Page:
SAN FRANCISCO (AP) -When Mike Bacsik pitched against Hank Aaron for the only time in his career 31 years ago, there was little focus on preventing the Hammer from hitting home run No. 756.
His son, Mike, took the mound Tuesday night in a completely different environment. All anybody cared about was whether the younger Bacsik would give up Barry Bonds' record-breaking 756th home run.
The Bacsiks enjoy a truly remarkable connection. While Clyde and Jaret Wright and Pedro Borbon Sr. and Jr. are among the father-son pitching tandem to face the two sluggers, only the Bacsiks got the chance when both had 755 career home runs.
Definitely like father, like son.
``That is truly amazing,'' the father said in a telephone interview Tuesday. ``At the time I just knew it was the great Hank Aaron. I wasn't thinking about the fact he had 755 home runs.''
That's because Aaron had broken Babe Ruth's record two years earlier and no one knew at the time Bacsik faced him on Aug. 23, 1976, that the Hammer had homered for the last time.
Bacsik entered that game in relief of Jim Umbarger in the fourth inning and faced Aaron twice. He retired him a flyout the first time and then allowed an infield single in Aaron's second at-bat.
``I had a lot of respect for him. He was a great baseball player,'' Bacsik said. ``But at the time, his bat had slowed down a bit. He wasn't as quick as he used to be. But he was a super smart hitter. If you made a mistake, he could make you pay. I was more of sinker, slider, hard-throwing guy. I didn't want to throw him anything soft because he could hook a ball out.''
Bacsik spent five years in the majors, going 8-6 with a 4.43 ERA in 73 games. He also faced Bonds' father, Bobby, allowing an RBI single in two at-bats against him in 1979.
He planned to watch the game at home in Arlington, Texas. He said his wife probably would spend much of the game pacing in the backyard, while Bacsik said he might vacuum the house ``five or six times'' to calm his nerves.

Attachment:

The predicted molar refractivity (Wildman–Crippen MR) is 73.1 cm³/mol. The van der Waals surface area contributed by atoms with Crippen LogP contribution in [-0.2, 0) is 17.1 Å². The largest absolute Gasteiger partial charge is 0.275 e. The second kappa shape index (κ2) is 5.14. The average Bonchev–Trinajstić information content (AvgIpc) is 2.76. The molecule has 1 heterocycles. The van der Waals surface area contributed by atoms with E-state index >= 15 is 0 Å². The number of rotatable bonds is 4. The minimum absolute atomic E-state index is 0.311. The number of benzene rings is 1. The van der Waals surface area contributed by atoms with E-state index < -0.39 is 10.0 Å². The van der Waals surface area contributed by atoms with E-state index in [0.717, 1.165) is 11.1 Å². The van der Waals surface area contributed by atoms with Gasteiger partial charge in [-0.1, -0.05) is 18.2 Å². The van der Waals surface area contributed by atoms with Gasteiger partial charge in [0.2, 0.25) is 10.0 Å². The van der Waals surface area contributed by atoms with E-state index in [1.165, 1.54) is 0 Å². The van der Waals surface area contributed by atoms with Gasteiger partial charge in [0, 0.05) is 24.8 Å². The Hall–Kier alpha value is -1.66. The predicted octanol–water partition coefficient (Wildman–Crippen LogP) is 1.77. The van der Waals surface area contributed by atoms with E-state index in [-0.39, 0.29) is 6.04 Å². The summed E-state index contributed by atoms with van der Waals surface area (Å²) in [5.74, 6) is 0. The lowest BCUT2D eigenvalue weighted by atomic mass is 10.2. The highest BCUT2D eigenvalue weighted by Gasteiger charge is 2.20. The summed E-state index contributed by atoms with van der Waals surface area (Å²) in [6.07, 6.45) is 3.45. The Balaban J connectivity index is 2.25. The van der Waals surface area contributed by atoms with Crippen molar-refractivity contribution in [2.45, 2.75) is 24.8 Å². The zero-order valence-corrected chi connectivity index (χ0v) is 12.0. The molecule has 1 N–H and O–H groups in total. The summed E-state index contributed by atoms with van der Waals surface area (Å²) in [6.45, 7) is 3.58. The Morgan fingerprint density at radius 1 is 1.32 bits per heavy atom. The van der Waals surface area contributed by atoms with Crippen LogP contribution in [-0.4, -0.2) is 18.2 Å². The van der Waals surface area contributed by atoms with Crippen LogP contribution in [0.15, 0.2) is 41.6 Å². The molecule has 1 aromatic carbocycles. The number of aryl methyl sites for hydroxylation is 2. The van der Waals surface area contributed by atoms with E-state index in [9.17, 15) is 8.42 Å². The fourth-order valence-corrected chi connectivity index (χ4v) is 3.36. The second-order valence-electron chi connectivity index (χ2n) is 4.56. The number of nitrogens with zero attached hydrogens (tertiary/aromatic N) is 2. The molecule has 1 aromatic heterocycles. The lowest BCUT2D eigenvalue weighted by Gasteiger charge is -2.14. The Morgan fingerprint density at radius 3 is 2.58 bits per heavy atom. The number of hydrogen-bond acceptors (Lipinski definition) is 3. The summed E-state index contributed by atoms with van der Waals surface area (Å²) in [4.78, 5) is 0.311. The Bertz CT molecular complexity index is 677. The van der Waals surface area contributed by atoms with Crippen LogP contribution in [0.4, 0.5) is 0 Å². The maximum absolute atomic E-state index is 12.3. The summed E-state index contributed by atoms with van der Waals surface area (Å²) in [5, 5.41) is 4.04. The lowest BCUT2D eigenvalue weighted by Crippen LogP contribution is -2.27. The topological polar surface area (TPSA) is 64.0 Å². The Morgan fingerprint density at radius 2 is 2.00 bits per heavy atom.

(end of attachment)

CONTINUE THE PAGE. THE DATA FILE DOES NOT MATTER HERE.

Bacsik said he's not concerned about his son allowing a record-breaking home run that will be replayed for years on television.
``If he gives up a home run, a bomb, it's not the end of the world,'' Bacsik said. ``My son is still pitching in the big leagues.''
The son has a similar attitude, saying Monday he wouldn't enter the at-bats with Bonds with any added fear.
``If it does happen, it's not a horrible thing for Barry Bonds to hit a home run off you,'' he said. ``Me and Al Downing can do card shows together and sign famous autographs for being the guy.''
Downing gave up Aaron's record-breaking 715th home run 33 years ago. Downing won 123 games and pitched in three World Series in a 17-year career, but most people only know him for the one pitch he threw to Aaron on April 8, 1974.
Bacsik has had experience facing Bonds before, matching up five years ago when he was pitching for the Mets. He hit Bonds with a pitch the first time he faced him before retiring him on a foul popup and an RBI groundout in a 3-1 loss to the Giants.
``I've faced him so I've had the butterflies of facing Barry Bonds out of my system but at the same time, I don't think that's going to help me get him out or have a different approach against him because it was so long ago,'' Bacsik said.

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